Life by the river

Neglected worm infection in Western Siberia and pitfalls of a one-size-fits-all control approach

  • Research Paper by¬†Olga Zvonareva, Peter Odermatt, Ekaterina A. Golovach, Marina M. Fedotova, Yulia V. Kovshirina, Anna E. Kovshirina, Olga S. Kobyakova & Olga S. Fedorova
  • Received 03 May 2017, Accepted 29 Aug 2017, Published online: 18 Sep 2017

The One Health movement aims to provide integrated responses to problems that emerge at the intersections of human, animal, and ecological health. However, it risks derailment due to over-reliance on top-down global responses and generalisations that often fail to fit real-world settings.

In this article, we examine the case of parasitic Opisthorchis felineus infection in Western Siberia and argue that understanding the local social dynamics of disease exposure and transmission, and how people live their lives in interactions with other species is crucial for making One Health work in practice.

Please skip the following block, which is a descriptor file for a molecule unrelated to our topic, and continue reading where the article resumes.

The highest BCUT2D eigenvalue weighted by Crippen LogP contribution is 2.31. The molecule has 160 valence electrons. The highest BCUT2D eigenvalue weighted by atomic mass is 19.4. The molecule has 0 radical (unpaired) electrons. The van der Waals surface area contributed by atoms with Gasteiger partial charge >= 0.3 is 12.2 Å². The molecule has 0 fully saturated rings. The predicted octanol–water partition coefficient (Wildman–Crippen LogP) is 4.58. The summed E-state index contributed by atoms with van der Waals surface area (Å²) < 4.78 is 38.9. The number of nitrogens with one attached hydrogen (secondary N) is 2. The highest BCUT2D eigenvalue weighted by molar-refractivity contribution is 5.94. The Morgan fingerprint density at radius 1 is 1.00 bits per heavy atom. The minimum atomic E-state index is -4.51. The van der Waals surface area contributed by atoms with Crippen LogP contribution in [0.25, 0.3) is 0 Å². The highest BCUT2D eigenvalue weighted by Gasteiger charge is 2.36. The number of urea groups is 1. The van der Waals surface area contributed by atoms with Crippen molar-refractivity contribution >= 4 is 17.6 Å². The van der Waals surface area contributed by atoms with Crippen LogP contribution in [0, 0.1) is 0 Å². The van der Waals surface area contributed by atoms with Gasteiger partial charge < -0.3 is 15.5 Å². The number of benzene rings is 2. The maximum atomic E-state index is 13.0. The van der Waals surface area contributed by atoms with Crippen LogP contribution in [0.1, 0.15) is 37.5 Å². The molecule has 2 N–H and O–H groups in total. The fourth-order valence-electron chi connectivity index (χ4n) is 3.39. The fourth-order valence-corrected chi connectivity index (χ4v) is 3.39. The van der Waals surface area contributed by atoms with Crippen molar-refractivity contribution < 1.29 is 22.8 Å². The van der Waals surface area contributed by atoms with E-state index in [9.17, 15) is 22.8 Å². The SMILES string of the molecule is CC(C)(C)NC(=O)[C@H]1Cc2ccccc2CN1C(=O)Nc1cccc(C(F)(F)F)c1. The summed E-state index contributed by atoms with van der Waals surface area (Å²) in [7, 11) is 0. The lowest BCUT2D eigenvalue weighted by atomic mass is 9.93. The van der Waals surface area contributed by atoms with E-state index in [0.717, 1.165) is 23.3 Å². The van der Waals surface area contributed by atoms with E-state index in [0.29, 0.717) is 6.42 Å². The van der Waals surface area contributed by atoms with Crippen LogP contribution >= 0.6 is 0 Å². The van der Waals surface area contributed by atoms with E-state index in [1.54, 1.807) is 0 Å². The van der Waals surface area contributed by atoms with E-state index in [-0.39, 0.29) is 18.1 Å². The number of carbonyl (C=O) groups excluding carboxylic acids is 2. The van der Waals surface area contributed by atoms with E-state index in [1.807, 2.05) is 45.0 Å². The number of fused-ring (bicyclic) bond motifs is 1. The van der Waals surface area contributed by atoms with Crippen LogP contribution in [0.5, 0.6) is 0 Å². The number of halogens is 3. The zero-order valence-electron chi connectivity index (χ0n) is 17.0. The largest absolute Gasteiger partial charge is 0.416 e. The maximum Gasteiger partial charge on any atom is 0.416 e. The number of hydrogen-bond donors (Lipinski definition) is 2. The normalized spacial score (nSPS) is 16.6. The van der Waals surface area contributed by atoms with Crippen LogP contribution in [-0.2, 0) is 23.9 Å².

This qualitative study was conducted in preparation for developing an opisthorchiasis control programme and involved 20 in-depth interviews, participant observation, and multiple unstructured interviews in the village of Melnikovo. We explored the social dynamics of O. felineus transmission and designed a participatory model of these dynamics.

This model attests to the specificity of transmission dynamics in Western Siberia and demonstrates the importance of understanding this public health issue as embedded in social networks and animated by a variety of locally-specific linkages between ways of life, food and health cultures, health-care systems, economies, and landscapes.

Our work highlights that such participatory approaches have to be an integral part of One Health interventions if these interventions are to be effective and legitimate.

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